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Jamaica’s big party? Four killed so far
“One Big Party” ran the Jamaica Observer’s front page splash last Wednesday. It showed jolly ladies in the green T-shirts of the Opposition Jamaica Labour Party mobbing a grinning motorcyclist, orange-clad in support of Portia Simpson Miller’s People’s National Party.
No nomination day violence on Tuesday, then? All set for a good-tempered February 25 election?
Inside, the paper told a different story. One man was killed and three people injured when a JLP motorcade met heavy and sustained gunfire at Flanker, a few hundred metres from the airport and the Sandals resort in Jamaica’s north coast tourist capital, Montego Bay.
Said the local police chief: “It would have been a lot worse if we did not have a team in the area…We asked specifically that no motorcade should come through Flanker. I am really sad that our instructions were not followed, and I would really like to know who authorised this motorcade.”
Dr Horace Chang, JLP general secretary and the local MP, says his supporters reported a PNP motorcade in the area, and wanted one from their own side.
The police had good reason to expect trouble. Just after ten last Sunday night, opposition leader Andrew Holness was outlining his Ten-Point Plan to a huge JLP crowd at Sam Sharpe Square, in the heart of Montego Bay.
A sudden burst of gunfire left three dead, and brought Holness to a halt. Two of those killed were from Flanker. They were Javin “Javincini” Campbell, leader of the Uptown Sparta gang, and Nicholas “Chow” Irving from Goat Pen, a home base for the rival Rebel mob.
"I know one of the young men who was killed personally," said Dr Chang. “He is from Flanker.”
Jamaica’s police commissioner Carl Williams says the Sam Sharpe shooting was not political.
But let’s get back to Andrew Holness and his Ten-Point Plan.
He wants a Ministry of Economic Growth and Job Creation to deliver 250,000 new jobs. At their last count, the Statistical Institute of Jamaica found 188,100 unemployed, just over one-in-eight of the labour force. Those extra jobs would create sub-zero unemployment.
Portia’s PNP is promising 100,000 new jobs over five years.
Holness wants to double the minimum wage in the public sector, currently equivalent to around TT$300 weekly.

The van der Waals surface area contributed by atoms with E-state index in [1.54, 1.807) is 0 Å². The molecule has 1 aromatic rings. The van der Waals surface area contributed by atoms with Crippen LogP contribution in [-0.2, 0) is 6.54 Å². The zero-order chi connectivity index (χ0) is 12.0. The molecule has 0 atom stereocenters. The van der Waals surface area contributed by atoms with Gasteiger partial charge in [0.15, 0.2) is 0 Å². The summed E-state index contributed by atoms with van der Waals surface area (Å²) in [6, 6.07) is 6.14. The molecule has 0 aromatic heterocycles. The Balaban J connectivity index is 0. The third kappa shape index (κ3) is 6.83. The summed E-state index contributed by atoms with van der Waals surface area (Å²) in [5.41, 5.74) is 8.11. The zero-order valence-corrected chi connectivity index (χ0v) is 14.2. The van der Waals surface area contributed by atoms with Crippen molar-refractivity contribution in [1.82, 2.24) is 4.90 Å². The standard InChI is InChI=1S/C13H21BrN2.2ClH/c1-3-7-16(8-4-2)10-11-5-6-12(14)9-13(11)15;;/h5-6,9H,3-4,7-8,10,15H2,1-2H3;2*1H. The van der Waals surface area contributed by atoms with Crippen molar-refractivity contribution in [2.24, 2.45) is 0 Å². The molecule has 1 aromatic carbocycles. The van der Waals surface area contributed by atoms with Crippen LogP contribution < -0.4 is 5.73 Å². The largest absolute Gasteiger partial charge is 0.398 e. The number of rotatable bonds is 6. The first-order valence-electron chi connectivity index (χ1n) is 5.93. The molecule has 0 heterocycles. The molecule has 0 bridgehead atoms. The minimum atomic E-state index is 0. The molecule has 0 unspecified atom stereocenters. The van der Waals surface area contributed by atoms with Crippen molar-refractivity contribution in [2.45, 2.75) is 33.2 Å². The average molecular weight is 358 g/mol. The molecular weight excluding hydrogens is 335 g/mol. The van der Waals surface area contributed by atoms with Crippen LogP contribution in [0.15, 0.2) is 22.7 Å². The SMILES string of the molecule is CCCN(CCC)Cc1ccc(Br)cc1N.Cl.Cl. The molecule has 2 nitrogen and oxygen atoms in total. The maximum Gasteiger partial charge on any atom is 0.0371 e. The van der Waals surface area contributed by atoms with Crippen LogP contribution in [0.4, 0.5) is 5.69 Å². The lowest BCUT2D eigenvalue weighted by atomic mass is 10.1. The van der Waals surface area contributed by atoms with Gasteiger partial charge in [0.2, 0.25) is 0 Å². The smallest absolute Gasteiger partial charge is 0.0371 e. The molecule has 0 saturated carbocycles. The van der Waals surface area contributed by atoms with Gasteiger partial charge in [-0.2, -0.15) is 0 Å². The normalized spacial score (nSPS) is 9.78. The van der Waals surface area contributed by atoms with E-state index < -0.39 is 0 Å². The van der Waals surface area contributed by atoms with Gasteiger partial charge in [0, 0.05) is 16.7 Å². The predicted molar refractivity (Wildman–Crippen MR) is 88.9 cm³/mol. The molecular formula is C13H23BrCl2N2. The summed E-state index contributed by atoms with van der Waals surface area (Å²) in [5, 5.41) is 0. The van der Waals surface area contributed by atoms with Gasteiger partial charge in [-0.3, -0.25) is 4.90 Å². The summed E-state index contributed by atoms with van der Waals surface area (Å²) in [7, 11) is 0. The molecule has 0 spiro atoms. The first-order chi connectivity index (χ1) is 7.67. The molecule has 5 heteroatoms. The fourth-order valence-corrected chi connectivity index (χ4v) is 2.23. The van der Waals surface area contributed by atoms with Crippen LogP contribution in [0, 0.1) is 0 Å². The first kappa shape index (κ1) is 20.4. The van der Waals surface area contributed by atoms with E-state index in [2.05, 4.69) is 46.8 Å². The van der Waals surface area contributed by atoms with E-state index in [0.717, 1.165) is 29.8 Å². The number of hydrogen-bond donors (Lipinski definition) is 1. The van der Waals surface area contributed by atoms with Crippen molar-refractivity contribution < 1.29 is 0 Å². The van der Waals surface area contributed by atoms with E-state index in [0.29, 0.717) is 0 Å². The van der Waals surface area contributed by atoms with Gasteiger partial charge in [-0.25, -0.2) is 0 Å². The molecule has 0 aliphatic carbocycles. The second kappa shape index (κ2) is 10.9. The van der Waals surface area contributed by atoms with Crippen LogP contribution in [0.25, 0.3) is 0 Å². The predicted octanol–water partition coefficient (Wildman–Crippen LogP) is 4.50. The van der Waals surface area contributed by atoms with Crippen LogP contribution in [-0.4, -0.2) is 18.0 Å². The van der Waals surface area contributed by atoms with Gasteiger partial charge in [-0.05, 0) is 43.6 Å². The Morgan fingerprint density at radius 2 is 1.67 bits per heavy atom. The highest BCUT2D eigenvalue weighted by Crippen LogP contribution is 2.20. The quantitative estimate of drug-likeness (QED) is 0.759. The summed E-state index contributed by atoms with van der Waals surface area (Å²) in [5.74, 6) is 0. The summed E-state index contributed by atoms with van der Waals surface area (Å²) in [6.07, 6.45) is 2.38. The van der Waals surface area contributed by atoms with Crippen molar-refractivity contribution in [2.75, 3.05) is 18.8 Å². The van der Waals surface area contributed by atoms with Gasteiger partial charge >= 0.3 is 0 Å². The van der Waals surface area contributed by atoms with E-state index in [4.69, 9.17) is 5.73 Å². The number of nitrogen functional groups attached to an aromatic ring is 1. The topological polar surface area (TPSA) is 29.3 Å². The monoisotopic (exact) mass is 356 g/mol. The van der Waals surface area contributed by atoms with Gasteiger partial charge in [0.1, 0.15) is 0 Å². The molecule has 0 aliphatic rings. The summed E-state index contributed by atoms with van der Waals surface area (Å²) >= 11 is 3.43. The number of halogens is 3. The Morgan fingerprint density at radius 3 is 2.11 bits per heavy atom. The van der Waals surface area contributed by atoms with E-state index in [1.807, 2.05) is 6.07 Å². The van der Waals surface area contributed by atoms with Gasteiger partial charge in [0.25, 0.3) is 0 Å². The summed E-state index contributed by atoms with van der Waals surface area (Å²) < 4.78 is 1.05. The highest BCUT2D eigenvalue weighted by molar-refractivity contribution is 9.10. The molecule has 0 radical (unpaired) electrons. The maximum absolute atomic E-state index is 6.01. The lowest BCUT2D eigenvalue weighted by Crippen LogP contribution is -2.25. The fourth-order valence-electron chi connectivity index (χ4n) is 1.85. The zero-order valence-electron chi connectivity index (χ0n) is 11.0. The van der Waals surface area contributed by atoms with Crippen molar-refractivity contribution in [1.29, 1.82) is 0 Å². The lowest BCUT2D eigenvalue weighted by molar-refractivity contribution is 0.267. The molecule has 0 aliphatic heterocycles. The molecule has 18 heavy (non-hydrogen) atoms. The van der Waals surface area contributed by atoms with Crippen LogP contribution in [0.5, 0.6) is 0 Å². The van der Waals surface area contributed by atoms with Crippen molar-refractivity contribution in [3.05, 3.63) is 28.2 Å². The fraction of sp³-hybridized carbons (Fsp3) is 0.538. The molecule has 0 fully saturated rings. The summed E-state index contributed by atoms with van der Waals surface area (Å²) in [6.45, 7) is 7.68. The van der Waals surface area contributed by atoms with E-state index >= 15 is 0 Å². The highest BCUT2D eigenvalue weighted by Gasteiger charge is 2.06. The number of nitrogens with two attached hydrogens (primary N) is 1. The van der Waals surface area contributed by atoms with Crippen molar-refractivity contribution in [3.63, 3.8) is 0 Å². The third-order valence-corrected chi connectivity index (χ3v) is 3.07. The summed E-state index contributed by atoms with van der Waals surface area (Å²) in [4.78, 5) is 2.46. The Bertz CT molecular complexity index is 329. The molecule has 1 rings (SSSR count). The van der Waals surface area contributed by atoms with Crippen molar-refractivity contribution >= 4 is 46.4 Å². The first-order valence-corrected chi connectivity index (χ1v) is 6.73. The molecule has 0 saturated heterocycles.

He wants to abolish income tax for those earning less than the equivalent of TT$80,000. Current finance minister and PNP campaign director Peter Phillips say that given Jamaica’s low salary levels, this would be almost three-quarters of the current tax roll.
And all of this while presumably adhering to the IMF’s stringent austerity programme.
In response to efforts to “change the very foundation, the definition and fabric of Jamaica,” he wants a “grand referendum” where voters could show support for his country’s dearly-beloved buggery laws. This would also decide on possible accession to the Caribbean Court of Justice; so far, his party has been firmly in the Privy Council camp.
Predictably, Portia hit back on the economic front. “It’s a Ten-Point con,” she told a mass rally a week ago in the eastern parish of St Thomas: “That can’t work, not with our economic situation.”
In response, Holness called the prime minister a “con artist.” In a televised interview on Tuesday, he said she had failed to deliver on 2011 campaign promises to remove General Consumption Tax (Jamaica’s version of VAT) from electricity, and make Jamaicans prosperous enough to afford oxtail and curry goat, instead of chicken back and fish back.
Unless I’ve missed something, that sounds like par for the course in political campaign talk.
Not to Portia. Her lawyers on Wednesday threatened legal action for defamation. They said the opposition leader’s words “tended to injure, degrade and discredit the character of our client, exposing her to hatred, contempt and ridicule.”
They said: “ordinary, intelligent and unbiased persons…would be likely to understand those words as conveying that our client was involved in acts calculated to deceive or swindle the public.”
They asked for an apology within three days; so that’s up to yesterday. Don’t hold your breath.
Somewhat patronizingly, Portia once called her political opponent her “son.” She now says: “If he was my child, he would have been behaving differently... I still love him, but he is not my son.”
The Jamaica Debates Commission has scheduled three public sessions next week. Portia now says she’ll pull out, unless she gets her apology—and unless the Commission radically restructures the format.
“Is Portia Simpson Miller a coward?” asked the opinion editor of the Jamaica Gleaner on Friday.
This month marks 27 years since the PNP’s former leader Michael Manley swept back to power after more than eight years in opposition. His party has held power since then, with one four-year break.
Jamaica’s economy remains stagnant. The murder rate is still a world leader. And half the electorate say they will not bother to vote.
Pollsters and pundits predict another victory for Portia. They may be right; but if so, it looks like a win by default.
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